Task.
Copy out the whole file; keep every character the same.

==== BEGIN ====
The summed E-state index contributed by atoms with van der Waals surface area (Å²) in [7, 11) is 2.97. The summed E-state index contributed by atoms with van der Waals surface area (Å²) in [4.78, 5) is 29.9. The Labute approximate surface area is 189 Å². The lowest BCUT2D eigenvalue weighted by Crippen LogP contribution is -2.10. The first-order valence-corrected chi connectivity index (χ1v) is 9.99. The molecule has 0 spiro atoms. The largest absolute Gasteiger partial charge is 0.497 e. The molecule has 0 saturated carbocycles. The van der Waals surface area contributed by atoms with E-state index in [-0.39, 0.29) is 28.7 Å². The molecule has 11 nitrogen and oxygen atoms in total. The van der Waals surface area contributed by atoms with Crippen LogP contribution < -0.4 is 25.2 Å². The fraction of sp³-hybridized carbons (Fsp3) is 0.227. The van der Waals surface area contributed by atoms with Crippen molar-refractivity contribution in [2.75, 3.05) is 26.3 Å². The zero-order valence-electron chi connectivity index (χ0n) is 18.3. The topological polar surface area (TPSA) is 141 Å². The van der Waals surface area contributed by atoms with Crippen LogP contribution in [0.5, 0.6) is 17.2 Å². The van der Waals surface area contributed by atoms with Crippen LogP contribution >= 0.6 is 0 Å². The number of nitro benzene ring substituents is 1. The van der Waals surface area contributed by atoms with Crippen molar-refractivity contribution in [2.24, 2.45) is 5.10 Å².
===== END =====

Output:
The summed E-state index contributed by atoms with van der Waals surface area (Å²) in [7, 11) is 2.97. The summed E-state index contributed by atoms with van der Waals surface area (Å²) in [4.78, 5) is 29.9. The Labute approximate surface area is 189 Å². The lowest BCUT2D eigenvalue weighted by Crippen LogP contribution is -2.10. The first-order valence-corrected chi connectivity index (χ1v) is 9.99. The molecule has 0 spiro atoms. The largest absolute Gasteiger partial charge is 0.497 e. The molecule has 0 saturated carbocycles. The van der Waals surface area contributed by atoms with E-state index in [-0.39, 0.29) is 28.7 Å². The molecule has 11 nitrogen and oxygen atoms in total. The van der Waals surface area contributed by atoms with Crippen LogP contribution < -0.4 is 25.2 Å². The fraction of sp³-hybridized carbons (Fsp3) is 0.227. The van der Waals surface area contributed by atoms with Crippen molar-refractivity contribution in [2.75, 3.05) is 26.3 Å². The zero-order valence-electron chi connectivity index (χ0n) is 18.3. The topological polar surface area (TPSA) is 141 Å². The van der Waals surface area contributed by atoms with Crippen LogP contribution in [0.5, 0.6) is 17.2 Å². The van der Waals surface area contributed by atoms with Crippen LogP contribution >= 0.6 is 0 Å². The number of nitro benzene ring substituents is 1. The van der Waals surface area contributed by atoms with Crippen molar-refractivity contribution in [2.24, 2.45) is 5.10 Å².